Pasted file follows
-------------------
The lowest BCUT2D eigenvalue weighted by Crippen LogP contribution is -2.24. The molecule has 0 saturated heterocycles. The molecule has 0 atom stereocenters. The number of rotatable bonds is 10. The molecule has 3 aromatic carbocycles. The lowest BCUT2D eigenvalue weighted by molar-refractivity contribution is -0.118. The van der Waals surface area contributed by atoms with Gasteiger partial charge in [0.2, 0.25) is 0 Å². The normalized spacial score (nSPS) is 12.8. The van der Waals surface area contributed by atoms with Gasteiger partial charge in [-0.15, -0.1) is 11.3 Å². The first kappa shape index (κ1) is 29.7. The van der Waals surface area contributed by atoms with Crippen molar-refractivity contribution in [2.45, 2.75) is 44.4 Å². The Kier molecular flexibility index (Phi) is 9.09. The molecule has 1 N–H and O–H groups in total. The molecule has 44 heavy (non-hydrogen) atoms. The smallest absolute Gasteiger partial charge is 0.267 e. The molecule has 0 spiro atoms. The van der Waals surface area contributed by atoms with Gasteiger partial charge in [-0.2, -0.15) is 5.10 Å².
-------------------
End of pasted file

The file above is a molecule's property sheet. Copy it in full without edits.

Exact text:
The lowest BCUT2D eigenvalue weighted by Crippen LogP contribution is -2.24. The molecule has 0 saturated heterocycles. The molecule has 0 atom stereocenters. The number of rotatable bonds is 10. The molecule has 3 aromatic carbocycles. The lowest BCUT2D eigenvalue weighted by molar-refractivity contribution is -0.118. The van der Waals surface area contributed by atoms with Gasteiger partial charge in [0.2, 0.25) is 0 Å². The normalized spacial score (nSPS) is 12.8. The van der Waals surface area contributed by atoms with Gasteiger partial charge in [-0.15, -0.1) is 11.3 Å². The first kappa shape index (κ1) is 29.7. The van der Waals surface area contributed by atoms with Crippen molar-refractivity contribution in [2.45, 2.75) is 44.4 Å². The Kier molecular flexibility index (Phi) is 9.09. The molecule has 1 N–H and O–H groups in total. The molecule has 44 heavy (non-hydrogen) atoms. The smallest absolute Gasteiger partial charge is 0.267 e. The molecule has 0 spiro atoms. The van der Waals surface area contributed by atoms with Gasteiger partial charge in [-0.2, -0.15) is 5.10 Å².